WASHINGTON — Democratic presidential contender Michael Bloomberg broadly, repeatedly — and wrongly — took a huge amount of credit Friday for driving the U.S. coal industry to its knees.
The U.S. coal industry’s plunge is largely due to market forces, above all drops in prices of natural gas and renewable energy that have made costlier coal-fired power plants much less competitive for electric utilities. A new federal reportreaffirms that longstanding consensus among experts.
But reading the emissions-cutting climate plan that Bloomberg released, you might think it was nearly all due to the New York billionaire. Bloomberg’s announcement said U.S. coal production was on the decline “thanks to the efforts spearheaded by Mike over the past decade.”
Also in the announcement, it said he’s “helped close more than half the nation’s dirty coal plants.” He cites his partnership with a Sierra Club campaign “which has since shuttered more than half — 299 to date — of America’s coal-fired power plants, and counting.”
In reality, U.S. coal plants are struggling as major market forces turn against them, the U.S. Energy Information Administration reaffirms in its report out this week.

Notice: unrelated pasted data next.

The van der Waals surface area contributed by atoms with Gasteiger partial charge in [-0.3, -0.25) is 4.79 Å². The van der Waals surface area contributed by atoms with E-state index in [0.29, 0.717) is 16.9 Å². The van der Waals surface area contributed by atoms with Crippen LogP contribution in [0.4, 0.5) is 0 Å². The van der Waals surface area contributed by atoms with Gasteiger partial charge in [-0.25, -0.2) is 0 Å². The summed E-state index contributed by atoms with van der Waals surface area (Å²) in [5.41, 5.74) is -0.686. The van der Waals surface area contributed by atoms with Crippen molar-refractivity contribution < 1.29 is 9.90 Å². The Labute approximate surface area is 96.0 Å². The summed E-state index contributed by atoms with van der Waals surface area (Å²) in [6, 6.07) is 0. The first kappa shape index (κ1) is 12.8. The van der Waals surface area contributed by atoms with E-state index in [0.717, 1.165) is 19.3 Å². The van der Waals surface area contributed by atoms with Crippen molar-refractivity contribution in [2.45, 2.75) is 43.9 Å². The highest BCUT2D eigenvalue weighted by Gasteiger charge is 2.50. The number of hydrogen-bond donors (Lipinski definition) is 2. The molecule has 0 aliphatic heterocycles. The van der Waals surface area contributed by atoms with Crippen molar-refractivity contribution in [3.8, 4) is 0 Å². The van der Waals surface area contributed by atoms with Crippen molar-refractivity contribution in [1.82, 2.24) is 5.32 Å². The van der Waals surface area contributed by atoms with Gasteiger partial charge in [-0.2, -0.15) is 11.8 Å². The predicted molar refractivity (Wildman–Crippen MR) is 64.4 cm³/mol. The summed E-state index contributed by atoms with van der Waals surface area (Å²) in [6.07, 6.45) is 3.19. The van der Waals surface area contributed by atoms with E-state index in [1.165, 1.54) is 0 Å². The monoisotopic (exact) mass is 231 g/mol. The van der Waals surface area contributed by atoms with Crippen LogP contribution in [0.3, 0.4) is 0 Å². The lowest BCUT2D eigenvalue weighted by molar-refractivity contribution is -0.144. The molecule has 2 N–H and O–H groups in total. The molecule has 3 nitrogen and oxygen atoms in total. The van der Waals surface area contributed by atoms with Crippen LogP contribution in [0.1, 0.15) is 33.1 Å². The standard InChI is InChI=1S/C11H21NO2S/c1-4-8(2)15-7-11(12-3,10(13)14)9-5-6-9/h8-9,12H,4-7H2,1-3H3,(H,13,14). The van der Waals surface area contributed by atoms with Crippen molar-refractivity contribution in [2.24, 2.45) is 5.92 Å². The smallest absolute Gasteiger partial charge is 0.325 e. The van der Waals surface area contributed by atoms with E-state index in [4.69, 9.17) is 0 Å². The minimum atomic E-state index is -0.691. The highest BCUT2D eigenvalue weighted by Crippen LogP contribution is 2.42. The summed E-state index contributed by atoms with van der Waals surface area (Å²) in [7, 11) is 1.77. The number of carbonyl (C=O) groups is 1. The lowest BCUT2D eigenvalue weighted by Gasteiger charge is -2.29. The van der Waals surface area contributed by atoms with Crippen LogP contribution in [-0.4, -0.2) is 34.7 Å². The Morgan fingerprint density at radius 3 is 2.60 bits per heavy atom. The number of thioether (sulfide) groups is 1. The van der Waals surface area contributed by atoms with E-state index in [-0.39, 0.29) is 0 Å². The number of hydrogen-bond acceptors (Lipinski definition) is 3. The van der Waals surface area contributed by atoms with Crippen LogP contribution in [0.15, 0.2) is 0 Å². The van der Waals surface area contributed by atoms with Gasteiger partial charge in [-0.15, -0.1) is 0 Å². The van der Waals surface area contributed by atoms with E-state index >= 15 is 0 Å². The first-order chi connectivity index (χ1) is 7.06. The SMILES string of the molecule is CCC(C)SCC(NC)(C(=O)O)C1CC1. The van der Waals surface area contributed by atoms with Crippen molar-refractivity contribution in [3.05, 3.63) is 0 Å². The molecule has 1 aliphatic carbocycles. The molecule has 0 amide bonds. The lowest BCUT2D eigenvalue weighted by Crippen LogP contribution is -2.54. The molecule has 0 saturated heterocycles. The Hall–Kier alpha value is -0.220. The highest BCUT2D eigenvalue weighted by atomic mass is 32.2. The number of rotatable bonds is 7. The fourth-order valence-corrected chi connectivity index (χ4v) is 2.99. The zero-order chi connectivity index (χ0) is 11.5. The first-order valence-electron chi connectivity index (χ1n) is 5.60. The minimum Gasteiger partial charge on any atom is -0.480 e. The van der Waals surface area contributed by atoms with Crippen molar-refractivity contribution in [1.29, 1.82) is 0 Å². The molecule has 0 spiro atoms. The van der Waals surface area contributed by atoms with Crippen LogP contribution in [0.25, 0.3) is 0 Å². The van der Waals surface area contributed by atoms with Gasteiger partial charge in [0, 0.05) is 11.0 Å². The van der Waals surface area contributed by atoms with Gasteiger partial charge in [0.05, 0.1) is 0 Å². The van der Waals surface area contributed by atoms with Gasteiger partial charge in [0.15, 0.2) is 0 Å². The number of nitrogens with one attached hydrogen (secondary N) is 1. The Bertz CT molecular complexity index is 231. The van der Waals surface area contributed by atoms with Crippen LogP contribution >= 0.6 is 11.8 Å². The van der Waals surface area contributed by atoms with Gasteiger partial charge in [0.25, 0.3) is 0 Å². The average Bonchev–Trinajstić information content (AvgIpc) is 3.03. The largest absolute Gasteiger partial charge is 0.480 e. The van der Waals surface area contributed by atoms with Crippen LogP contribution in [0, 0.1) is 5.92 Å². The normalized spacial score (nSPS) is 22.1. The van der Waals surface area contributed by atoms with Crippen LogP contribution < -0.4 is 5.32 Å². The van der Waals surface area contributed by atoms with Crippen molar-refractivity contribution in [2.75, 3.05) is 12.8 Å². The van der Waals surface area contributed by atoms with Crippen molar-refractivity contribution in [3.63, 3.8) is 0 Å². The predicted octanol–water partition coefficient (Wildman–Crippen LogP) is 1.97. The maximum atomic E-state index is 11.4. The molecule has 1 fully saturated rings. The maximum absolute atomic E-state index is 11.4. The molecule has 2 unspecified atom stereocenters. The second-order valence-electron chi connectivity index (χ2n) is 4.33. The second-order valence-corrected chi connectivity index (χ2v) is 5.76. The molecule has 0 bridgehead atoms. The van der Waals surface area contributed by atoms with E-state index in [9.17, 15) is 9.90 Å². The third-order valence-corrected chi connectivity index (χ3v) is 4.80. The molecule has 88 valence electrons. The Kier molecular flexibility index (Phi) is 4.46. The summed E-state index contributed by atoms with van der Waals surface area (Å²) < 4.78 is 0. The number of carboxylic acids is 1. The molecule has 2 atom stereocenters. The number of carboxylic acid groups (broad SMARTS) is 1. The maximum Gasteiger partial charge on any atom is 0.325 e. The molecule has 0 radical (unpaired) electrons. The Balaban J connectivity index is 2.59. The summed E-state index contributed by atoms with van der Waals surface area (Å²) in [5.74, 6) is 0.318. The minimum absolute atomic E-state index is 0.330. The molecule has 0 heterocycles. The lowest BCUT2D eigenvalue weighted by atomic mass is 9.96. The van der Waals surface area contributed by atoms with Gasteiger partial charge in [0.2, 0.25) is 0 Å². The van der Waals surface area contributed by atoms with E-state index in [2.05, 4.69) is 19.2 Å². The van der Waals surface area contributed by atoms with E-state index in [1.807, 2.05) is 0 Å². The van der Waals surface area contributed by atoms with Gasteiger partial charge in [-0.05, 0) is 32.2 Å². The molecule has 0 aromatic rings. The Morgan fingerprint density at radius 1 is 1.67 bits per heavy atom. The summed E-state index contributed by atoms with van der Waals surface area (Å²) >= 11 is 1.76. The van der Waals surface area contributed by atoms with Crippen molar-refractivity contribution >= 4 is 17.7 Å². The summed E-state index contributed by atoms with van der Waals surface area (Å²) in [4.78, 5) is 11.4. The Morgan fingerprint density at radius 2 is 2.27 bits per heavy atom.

U.S. coal production peaked in 2008, but since then has fallen steadily. That’s due largely to a boom in oil and gas production from U.S. shale, begun under the Obama administration, that made natural gas far more abundant and cheaper, and falling prices for wind and solar energy, partly because of improving technology in the renewable sector.
Coal’s decline has been so inexorable that President Donald Trump has not succeeded in reviving it despite his easing of regulations on the industry.
Bloomberg’s energy plan calls for constraints on the expansion of natural gas, the primary fuel driving coal’s decline. He proposes making rules for new gas plants so tough that energy companies would not want to build them.
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Ellen Knickmeyer, The Associated Press